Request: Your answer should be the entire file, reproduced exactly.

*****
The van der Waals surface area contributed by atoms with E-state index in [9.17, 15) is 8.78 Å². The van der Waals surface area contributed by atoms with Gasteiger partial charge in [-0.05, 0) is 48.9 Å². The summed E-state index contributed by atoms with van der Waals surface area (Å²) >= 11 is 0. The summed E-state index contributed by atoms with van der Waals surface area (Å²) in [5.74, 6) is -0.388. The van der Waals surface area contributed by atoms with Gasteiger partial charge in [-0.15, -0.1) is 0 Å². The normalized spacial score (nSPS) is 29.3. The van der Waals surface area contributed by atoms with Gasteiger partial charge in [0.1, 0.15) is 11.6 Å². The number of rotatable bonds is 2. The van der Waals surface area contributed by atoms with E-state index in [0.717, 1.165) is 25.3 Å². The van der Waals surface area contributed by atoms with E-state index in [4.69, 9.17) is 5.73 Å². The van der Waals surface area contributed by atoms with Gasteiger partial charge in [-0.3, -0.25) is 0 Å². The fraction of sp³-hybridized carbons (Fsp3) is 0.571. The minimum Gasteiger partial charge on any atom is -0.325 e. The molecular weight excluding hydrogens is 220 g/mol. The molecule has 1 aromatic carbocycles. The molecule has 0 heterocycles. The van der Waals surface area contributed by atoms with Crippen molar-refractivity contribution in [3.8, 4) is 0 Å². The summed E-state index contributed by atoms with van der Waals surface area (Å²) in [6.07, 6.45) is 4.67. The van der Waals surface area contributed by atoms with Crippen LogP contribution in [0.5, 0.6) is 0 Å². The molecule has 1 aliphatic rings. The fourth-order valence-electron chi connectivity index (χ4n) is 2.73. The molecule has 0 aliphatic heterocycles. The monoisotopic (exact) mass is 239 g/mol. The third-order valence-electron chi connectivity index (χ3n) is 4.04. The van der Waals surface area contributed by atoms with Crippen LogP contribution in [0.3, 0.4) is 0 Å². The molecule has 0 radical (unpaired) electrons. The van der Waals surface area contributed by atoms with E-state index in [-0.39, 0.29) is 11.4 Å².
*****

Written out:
The van der Waals surface area contributed by atoms with E-state index in [9.17, 15) is 8.78 Å². The van der Waals surface area contributed by atoms with Gasteiger partial charge in [-0.05, 0) is 48.9 Å². The summed E-state index contributed by atoms with van der Waals surface area (Å²) >= 11 is 0. The summed E-state index contributed by atoms with van der Waals surface area (Å²) in [5.74, 6) is -0.388. The van der Waals surface area contributed by atoms with Gasteiger partial charge in [-0.15, -0.1) is 0 Å². The normalized spacial score (nSPS) is 29.3. The van der Waals surface area contributed by atoms with Gasteiger partial charge in [0.1, 0.15) is 11.6 Å². The number of rotatable bonds is 2. The van der Waals surface area contributed by atoms with E-state index in [0.717, 1.165) is 25.3 Å². The van der Waals surface area contributed by atoms with E-state index in [4.69, 9.17) is 5.73 Å². The van der Waals surface area contributed by atoms with Gasteiger partial charge in [-0.3, -0.25) is 0 Å². The fraction of sp³-hybridized carbons (Fsp3) is 0.571. The minimum Gasteiger partial charge on any atom is -0.325 e. The molecular weight excluding hydrogens is 220 g/mol. The molecule has 1 aromatic carbocycles. The molecule has 0 heterocycles. The van der Waals surface area contributed by atoms with Crippen molar-refractivity contribution in [3.8, 4) is 0 Å². The summed E-state index contributed by atoms with van der Waals surface area (Å²) in [6.07, 6.45) is 4.67. The van der Waals surface area contributed by atoms with Crippen LogP contribution in [0.5, 0.6) is 0 Å². The molecule has 1 aliphatic rings. The fourth-order valence-electron chi connectivity index (χ4n) is 2.73. The molecule has 0 aliphatic heterocycles. The monoisotopic (exact) mass is 239 g/mol. The third-order valence-electron chi connectivity index (χ3n) is 4.04. The van der Waals surface area contributed by atoms with Crippen LogP contribution in [0.3, 0.4) is 0 Å². The molecule has 0 radical (unpaired) electrons. The van der Waals surface area contributed by atoms with E-state index in [-0.39, 0.29) is 11.4 Å².